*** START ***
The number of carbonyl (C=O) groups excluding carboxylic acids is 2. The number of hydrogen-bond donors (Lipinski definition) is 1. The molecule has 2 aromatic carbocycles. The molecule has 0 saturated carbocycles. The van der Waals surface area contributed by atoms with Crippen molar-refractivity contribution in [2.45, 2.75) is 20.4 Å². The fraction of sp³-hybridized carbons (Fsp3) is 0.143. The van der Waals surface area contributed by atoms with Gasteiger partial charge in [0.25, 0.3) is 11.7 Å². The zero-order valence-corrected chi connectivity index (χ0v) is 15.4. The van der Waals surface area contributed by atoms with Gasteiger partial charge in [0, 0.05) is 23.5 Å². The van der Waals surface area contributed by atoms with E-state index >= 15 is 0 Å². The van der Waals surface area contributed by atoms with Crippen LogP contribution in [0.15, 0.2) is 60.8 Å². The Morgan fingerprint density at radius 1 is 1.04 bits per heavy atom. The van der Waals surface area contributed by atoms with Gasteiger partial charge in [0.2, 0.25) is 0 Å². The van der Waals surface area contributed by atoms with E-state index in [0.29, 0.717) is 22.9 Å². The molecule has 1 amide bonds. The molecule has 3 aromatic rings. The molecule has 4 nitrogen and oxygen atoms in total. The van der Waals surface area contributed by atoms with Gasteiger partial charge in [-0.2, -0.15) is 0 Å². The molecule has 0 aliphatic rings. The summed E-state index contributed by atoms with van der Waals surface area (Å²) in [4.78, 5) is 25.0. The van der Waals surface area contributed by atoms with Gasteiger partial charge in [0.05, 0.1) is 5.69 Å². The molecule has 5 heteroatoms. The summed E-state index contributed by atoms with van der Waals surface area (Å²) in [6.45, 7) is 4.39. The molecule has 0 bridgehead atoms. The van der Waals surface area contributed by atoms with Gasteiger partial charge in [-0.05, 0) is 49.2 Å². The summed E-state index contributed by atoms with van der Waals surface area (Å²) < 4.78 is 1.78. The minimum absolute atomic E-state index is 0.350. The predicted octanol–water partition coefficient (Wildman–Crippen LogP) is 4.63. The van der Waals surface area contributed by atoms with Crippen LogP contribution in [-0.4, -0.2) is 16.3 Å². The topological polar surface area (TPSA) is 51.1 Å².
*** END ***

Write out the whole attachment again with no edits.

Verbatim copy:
The number of carbonyl (C=O) groups excluding carboxylic acids is 2. The number of hydrogen-bond donors (Lipinski definition) is 1. The molecule has 2 aromatic carbocycles. The molecule has 0 saturated carbocycles. The van der Waals surface area contributed by atoms with Crippen molar-refractivity contribution in [2.45, 2.75) is 20.4 Å². The fraction of sp³-hybridized carbons (Fsp3) is 0.143. The van der Waals surface area contributed by atoms with Gasteiger partial charge in [0.25, 0.3) is 11.7 Å². The zero-order valence-corrected chi connectivity index (χ0v) is 15.4. The van der Waals surface area contributed by atoms with Gasteiger partial charge in [0, 0.05) is 23.5 Å². The van der Waals surface area contributed by atoms with E-state index >= 15 is 0 Å². The van der Waals surface area contributed by atoms with Crippen LogP contribution in [0.15, 0.2) is 60.8 Å². The Morgan fingerprint density at radius 1 is 1.04 bits per heavy atom. The van der Waals surface area contributed by atoms with Gasteiger partial charge in [0.2, 0.25) is 0 Å². The van der Waals surface area contributed by atoms with E-state index in [0.29, 0.717) is 22.9 Å². The molecule has 1 amide bonds. The molecule has 3 aromatic rings. The molecule has 4 nitrogen and oxygen atoms in total. The van der Waals surface area contributed by atoms with Gasteiger partial charge in [-0.2, -0.15) is 0 Å². The molecule has 0 aliphatic rings. The summed E-state index contributed by atoms with van der Waals surface area (Å²) in [4.78, 5) is 25.0. The van der Waals surface area contributed by atoms with Gasteiger partial charge in [0.05, 0.1) is 5.69 Å². The molecule has 5 heteroatoms. The summed E-state index contributed by atoms with van der Waals surface area (Å²) in [6.45, 7) is 4.39. The molecule has 0 bridgehead atoms. The van der Waals surface area contributed by atoms with Gasteiger partial charge in [-0.05, 0) is 49.2 Å². The summed E-state index contributed by atoms with van der Waals surface area (Å²) < 4.78 is 1.78. The minimum absolute atomic E-state index is 0.350. The predicted octanol–water partition coefficient (Wildman–Crippen LogP) is 4.63. The van der Waals surface area contributed by atoms with Crippen LogP contribution in [-0.4, -0.2) is 16.3 Å². The topological polar surface area (TPSA) is 51.1 Å².